JOE SESTAK: Why we need defense reform

 

TO: Robert Field

FROM: Joe Sestak, Admiral (Rtd.) and former Congressman

Robert,

We have lost command of the Western Pacific to China, according to our Pacific Commander. Does anyone else in the current presidential field know how to reform the military to be more effective at less cost, by harnessing cyber and other new technologies?

In my op-ed in the Newark Star-Ledger(below), I wrote that while our military still ranks as the best in the world, it is losing that position because too many vested interests hold it back from responding to the challenges of tomorrow instead of those of yesteryear. The issue is not how much money we are spending, but how we are spending it. We need to transform our military forcesby focusing on force posture, not force structure. Instead of measuring military readiness in terms of overall size and numbers, we must focus on metrics of capability, particularly in technology, and positioning.

For example, rather than buying more submarines at $2 billion each, we can develop a netted sensor information system to track enemy submarines, and then direct an aircraft to drop a torpedo for the “kill.” This is even more germane as water becomes translucent, eventually transparent, by emerging technologies. Rather than double-down on less relevant, expensive units, we must invest in new technology that gives us better capability, not just more unnecessary capacity at more cost.

We need to realize that the key battlefield today is no longer necessarily on land, on air or on sea – it is in cyberspace. Some of the greatest national security threats we face cannot be defeated or defended by traditional military hardware, but only by greatly enhanced cyberspace warfare, including both offensive cyber-warfare and cyber-security.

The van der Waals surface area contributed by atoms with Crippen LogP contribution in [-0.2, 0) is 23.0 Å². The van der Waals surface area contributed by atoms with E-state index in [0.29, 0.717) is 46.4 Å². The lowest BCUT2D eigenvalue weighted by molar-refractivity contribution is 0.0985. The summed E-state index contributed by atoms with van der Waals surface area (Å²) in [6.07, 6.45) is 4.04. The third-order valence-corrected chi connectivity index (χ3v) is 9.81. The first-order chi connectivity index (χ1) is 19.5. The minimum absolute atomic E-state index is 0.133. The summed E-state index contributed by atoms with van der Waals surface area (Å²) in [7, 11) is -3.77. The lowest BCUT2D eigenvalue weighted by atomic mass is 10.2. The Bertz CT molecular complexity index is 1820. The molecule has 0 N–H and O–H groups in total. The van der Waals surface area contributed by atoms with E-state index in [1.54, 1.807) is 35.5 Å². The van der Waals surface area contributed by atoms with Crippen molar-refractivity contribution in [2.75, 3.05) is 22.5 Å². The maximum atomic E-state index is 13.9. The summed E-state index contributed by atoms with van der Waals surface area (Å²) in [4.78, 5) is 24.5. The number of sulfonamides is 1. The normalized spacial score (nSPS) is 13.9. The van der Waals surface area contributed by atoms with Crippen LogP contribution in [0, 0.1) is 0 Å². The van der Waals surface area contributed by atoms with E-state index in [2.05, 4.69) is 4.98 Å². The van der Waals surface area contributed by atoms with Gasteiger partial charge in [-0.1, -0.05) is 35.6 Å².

Precisely how such technological capability affects traditional warfare is why numbers as the measure of our military might are obsolete. Take the most powerful Navy “unit” — the aircraft carrier. Today, one carrier can strike eight times the targets in 24 hours as it could two decades ago — giving us 80 carrier equivalents as compared to just 10 carriers a few years ago. An investment in the new domain of cyberspace from just 10 carrier equivalents (1 carrier “unit”) would provide an immense growth in warfare capability.

In fact, our Pacific commander now says that we have lost command of the Western Pacific — the first loss of command of the seas since World War II. He has said that we need to redirect our investment to put more into cyberspace.

We need smart defense reform that can allow us to do more with less– focusing on cyberspace, sensors, robotics, artificial intelligence and other new technologies that reflect what our military needs today. We must break out of the paradigm of the military–industrial–congressional complex. Without such reform, we will permit those innovative warriors of other nations such as China to command future warfare.

 

NEW JERSEY STAR LEDGER

WHY WE NEED DEFENSE REFORM Posted Nov 10, 2019

As we deal with the rise of China on the world stage, along with other autocratic regimes like Russia and non-state actors like ISIS, we must invest in controlling transformative warfare as we have done in the past, Joe Sestak says.

 

By Star-Ledger Guest Columnist

 By Joe Sestak

It is said that in an early draft of his famous speech General Dwight D. Eisenhower warned against the “military–industrial–congressional complex” before ultimately scrapping the third adjective. He should have kept it in. Our military still ranks as the best in the world, but it is losing that position because too many vested interests hold it back from responding to the challenges of tomorrow instead of those of yesteryear.

The issue is not how much money we are spending, but how we are spending it. With our nation’s defense budget having increased for the fifth year in a row, we are approaching spending levels reached during the height of the Iraq and Afghanistan wars. More than the next seven countries combined, it is also more than at any point since World War II.